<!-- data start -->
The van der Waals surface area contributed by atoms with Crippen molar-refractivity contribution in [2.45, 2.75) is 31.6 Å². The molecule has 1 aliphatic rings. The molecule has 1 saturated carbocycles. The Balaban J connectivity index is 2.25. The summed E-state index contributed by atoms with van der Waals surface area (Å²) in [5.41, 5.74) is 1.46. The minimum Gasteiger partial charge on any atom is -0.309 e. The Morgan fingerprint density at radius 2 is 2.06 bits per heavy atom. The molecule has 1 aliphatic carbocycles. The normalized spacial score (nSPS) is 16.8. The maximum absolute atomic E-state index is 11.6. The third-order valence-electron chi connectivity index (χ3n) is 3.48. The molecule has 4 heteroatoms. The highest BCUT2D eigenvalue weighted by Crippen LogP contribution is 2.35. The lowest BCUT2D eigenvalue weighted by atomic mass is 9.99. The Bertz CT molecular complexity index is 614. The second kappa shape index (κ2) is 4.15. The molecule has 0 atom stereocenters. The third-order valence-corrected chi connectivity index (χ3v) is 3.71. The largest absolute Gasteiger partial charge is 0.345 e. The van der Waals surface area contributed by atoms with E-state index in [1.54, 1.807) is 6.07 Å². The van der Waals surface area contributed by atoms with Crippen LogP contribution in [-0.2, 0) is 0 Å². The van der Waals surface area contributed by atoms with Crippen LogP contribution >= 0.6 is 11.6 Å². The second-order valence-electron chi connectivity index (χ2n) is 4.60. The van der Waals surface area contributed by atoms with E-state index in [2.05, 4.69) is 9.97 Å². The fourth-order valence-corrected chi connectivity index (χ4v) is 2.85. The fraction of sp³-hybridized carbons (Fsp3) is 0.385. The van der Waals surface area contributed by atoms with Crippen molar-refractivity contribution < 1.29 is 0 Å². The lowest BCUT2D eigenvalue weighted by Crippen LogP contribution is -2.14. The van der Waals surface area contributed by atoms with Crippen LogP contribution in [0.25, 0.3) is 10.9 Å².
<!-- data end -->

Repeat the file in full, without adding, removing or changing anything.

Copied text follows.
The van der Waals surface area contributed by atoms with Crippen molar-refractivity contribution in [2.45, 2.75) is 31.6 Å². The molecule has 1 aliphatic rings. The molecule has 1 saturated carbocycles. The Balaban J connectivity index is 2.25. The summed E-state index contributed by atoms with van der Waals surface area (Å²) in [5.41, 5.74) is 1.46. The minimum Gasteiger partial charge on any atom is -0.309 e. The Morgan fingerprint density at radius 2 is 2.06 bits per heavy atom. The molecule has 1 aliphatic carbocycles. The normalized spacial score (nSPS) is 16.8. The maximum absolute atomic E-state index is 11.6. The third-order valence-electron chi connectivity index (χ3n) is 3.48. The molecule has 4 heteroatoms. The highest BCUT2D eigenvalue weighted by Crippen LogP contribution is 2.35. The lowest BCUT2D eigenvalue weighted by atomic mass is 9.99. The Bertz CT molecular complexity index is 614. The second kappa shape index (κ2) is 4.15. The molecule has 0 atom stereocenters. The third-order valence-corrected chi connectivity index (χ3v) is 3.71. The largest absolute Gasteiger partial charge is 0.345 e. The van der Waals surface area contributed by atoms with E-state index in [1.54, 1.807) is 6.07 Å². The van der Waals surface area contributed by atoms with Crippen LogP contribution in [-0.2, 0) is 0 Å². The van der Waals surface area contributed by atoms with Crippen LogP contribution >= 0.6 is 11.6 Å². The second-order valence-electron chi connectivity index (χ2n) is 4.60. The van der Waals surface area contributed by atoms with E-state index in [2.05, 4.69) is 9.97 Å². The fourth-order valence-corrected chi connectivity index (χ4v) is 2.85. The fraction of sp³-hybridized carbons (Fsp3) is 0.385. The van der Waals surface area contributed by atoms with Crippen molar-refractivity contribution < 1.29 is 0 Å². The lowest BCUT2D eigenvalue weighted by Crippen LogP contribution is -2.14. The van der Waals surface area contributed by atoms with Crippen LogP contribution in [0.25, 0.3) is 10.9 Å².